Friday, July 7, 2017

Environmental Concerns of Rainbow Gathering at Malheur National Forest

One can only fully understand what this event is about by being fully immersed. Outside perspectives are constructed by conclusions drawn from hearsay, as well fragments of information dispersed by the media and other outsiders. I fully acknowledge that my own experiences are merely another fragment of that truth, but this is not my first time attending this event. However, it is the first time I have attended this event with a press pass and an open mind.

I have seen and read the gripes from locals, hunters, and ranchers about the potential environmental impacts of the Gathering. For every valid claim, another is sensationalized. There is no doubt in my mind that human interaction on that scale does have some impact on the immediate environment. Ironically, the same areas where concerns have been expressed regarding water quality being affected by the digging of latrines, human waste, as well as soil compaction from foot traffic are also the same lands that have been the source of controversy over permitting free-grazing cattle. Concerns about using small streams as water sources for the gathering are minuscule by comparison to massive irrigation operations to maintain grazing forage for nearby ranches. With that being said, I don't dismiss those concerns. These are without a doubt delicate habitats, and gripes from opposing ends of the spectrum are valid.

Inside the gathering, I witnessed a great deal of care that went into burying not only human waste, but pet waste as well. The spread of diseases from one canine to another, as well as canine predators in the area is taken seriously, and the community polices itself with these ethics. "Bury your shit" was scrawled everywhere, and made very clear that this was not only commonplace, but the standard. If someone was walking their dog by our camp, and it took a squat, they were told to bury it. If they did not have a shovel handy, one would be provided to them. The latrines are everyone's personal responsibility to maintain. The sanitary threats that they create are very real. Signs with cartoon poop, flies on cartoon poop, and flies on cartoon poop on a plate carefully illustrate that not covering your waste means it will draw flies, and those flies will then travel to food, creating health hazards. Latrines were constructed far from water sources, and hand washing was the standard before using water stations. The phrase "Don't touch your thing to the thing" was muttered constantly, mostly in reference to canteens and other containers not touching the spout of the water station.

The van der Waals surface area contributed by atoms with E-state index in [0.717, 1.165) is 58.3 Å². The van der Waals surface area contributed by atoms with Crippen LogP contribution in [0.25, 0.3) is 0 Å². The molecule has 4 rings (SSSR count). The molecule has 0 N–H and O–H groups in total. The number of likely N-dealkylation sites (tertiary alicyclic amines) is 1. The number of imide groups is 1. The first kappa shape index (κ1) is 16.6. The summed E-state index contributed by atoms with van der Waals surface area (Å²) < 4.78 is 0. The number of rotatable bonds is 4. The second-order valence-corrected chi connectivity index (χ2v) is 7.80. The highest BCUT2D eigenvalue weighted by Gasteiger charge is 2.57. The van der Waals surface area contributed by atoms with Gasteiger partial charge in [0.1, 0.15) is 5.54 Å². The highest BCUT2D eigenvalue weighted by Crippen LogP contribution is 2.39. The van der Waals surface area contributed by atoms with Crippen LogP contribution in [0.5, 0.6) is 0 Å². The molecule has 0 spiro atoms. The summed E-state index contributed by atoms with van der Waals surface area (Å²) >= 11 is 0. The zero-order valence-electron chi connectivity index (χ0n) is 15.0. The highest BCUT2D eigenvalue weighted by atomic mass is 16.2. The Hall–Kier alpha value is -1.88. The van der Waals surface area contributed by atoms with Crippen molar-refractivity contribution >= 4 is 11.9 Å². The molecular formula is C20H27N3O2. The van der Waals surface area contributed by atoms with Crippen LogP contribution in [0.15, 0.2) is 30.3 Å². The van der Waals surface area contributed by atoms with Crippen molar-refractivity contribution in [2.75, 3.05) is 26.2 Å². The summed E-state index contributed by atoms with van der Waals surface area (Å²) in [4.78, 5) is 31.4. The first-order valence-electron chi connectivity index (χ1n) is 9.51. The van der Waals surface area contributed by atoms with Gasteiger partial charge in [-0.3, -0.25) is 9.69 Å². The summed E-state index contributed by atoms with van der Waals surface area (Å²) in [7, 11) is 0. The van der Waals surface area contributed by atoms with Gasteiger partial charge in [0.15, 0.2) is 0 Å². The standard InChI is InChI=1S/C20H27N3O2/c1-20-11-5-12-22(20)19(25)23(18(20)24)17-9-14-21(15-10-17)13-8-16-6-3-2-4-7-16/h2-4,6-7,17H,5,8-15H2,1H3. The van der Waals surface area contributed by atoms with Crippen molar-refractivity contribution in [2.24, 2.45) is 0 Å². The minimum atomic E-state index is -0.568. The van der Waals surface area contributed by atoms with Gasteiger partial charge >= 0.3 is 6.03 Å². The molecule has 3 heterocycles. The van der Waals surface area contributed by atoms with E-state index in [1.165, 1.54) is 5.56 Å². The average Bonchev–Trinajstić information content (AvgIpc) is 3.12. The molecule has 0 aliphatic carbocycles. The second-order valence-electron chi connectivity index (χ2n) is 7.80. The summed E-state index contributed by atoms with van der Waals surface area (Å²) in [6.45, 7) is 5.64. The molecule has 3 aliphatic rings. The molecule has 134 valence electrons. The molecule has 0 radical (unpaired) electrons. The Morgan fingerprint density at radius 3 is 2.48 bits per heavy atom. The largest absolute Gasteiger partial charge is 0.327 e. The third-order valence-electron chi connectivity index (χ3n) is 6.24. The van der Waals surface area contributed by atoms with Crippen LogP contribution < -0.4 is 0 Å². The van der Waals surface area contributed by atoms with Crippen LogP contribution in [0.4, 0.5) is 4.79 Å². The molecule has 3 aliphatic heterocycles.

Cow excrement was visible everywhere
On the other hand, while walking the woods, I witnessed massive cow patties everywhere. They were as much as part of the landscape as pine needles and twigs. In May, there was a story in the Oregonian about roughly a dozen dead cattle floating in the nearby Owyhee Reservoir that had died from lack of forage during the winter. Every low-lying wetland in the surrounding area was occupied by cattle.

While I have little doubt that 20,000 people traveling to the area will impact the land and water quality, efforts have been made to minimize that impact. Wetlands and creek areas were clearly marked as off-limits, not by the Forest Service, but by other members of the Rainbow Family. Camps, kitchens, even pets and foot traffic were encouraged to stay beyond 200 feet of all streams in an effort not to disturb nesting birds and spawning fish. While not everyone follows those rules, there was a great deal of respect for those areas. I saw woodpeckers feeding their young inside holes in trees only a few feet off the ground in busy areas, and adult trout swimming in Wickiup Creek, which runs along the gravel road where the parking areas were at the entrance of the gathering. I also saw Mule Deer and Antelope a few miles outside the National Forest area. I had heard concerns prior to the gathering about big game being driven out of the immediate area, but I also did not find it a coincidence that the big game I spotted was not within site of any cattle either.